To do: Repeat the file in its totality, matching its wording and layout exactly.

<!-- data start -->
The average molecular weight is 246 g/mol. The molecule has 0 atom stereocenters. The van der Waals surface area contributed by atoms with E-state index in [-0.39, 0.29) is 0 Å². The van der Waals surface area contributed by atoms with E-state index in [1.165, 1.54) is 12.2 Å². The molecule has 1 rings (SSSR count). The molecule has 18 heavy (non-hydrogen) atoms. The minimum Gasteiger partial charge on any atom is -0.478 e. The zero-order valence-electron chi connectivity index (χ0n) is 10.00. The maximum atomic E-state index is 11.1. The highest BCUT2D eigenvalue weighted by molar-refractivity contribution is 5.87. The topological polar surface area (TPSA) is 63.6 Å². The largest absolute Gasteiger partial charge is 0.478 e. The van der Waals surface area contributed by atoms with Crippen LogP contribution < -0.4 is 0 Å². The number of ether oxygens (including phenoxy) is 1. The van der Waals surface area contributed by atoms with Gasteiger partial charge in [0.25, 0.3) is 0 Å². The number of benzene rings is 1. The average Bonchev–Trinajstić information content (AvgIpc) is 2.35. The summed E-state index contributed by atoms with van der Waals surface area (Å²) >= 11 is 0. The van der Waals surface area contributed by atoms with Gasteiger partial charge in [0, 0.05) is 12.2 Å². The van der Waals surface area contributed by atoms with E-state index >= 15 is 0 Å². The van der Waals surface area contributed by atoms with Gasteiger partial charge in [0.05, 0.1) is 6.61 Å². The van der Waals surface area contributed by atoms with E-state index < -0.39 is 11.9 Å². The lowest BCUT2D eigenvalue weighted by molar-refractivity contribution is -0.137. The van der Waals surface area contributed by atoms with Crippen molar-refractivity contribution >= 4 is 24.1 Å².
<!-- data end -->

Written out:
The average molecular weight is 246 g/mol. The molecule has 0 atom stereocenters. The van der Waals surface area contributed by atoms with E-state index in [-0.39, 0.29) is 0 Å². The van der Waals surface area contributed by atoms with E-state index in [1.165, 1.54) is 12.2 Å². The molecule has 1 rings (SSSR count). The molecule has 18 heavy (non-hydrogen) atoms. The minimum Gasteiger partial charge on any atom is -0.478 e. The zero-order valence-electron chi connectivity index (χ0n) is 10.00. The maximum atomic E-state index is 11.1. The highest BCUT2D eigenvalue weighted by molar-refractivity contribution is 5.87. The topological polar surface area (TPSA) is 63.6 Å². The largest absolute Gasteiger partial charge is 0.478 e. The van der Waals surface area contributed by atoms with Crippen LogP contribution < -0.4 is 0 Å². The number of ether oxygens (including phenoxy) is 1. The van der Waals surface area contributed by atoms with Gasteiger partial charge in [0.25, 0.3) is 0 Å². The number of benzene rings is 1. The average Bonchev–Trinajstić information content (AvgIpc) is 2.35. The summed E-state index contributed by atoms with van der Waals surface area (Å²) >= 11 is 0. The van der Waals surface area contributed by atoms with Gasteiger partial charge in [0, 0.05) is 12.2 Å². The van der Waals surface area contributed by atoms with E-state index >= 15 is 0 Å². The van der Waals surface area contributed by atoms with Gasteiger partial charge in [0.05, 0.1) is 6.61 Å². The van der Waals surface area contributed by atoms with E-state index < -0.39 is 11.9 Å². The lowest BCUT2D eigenvalue weighted by molar-refractivity contribution is -0.137. The van der Waals surface area contributed by atoms with Crippen molar-refractivity contribution >= 4 is 24.1 Å².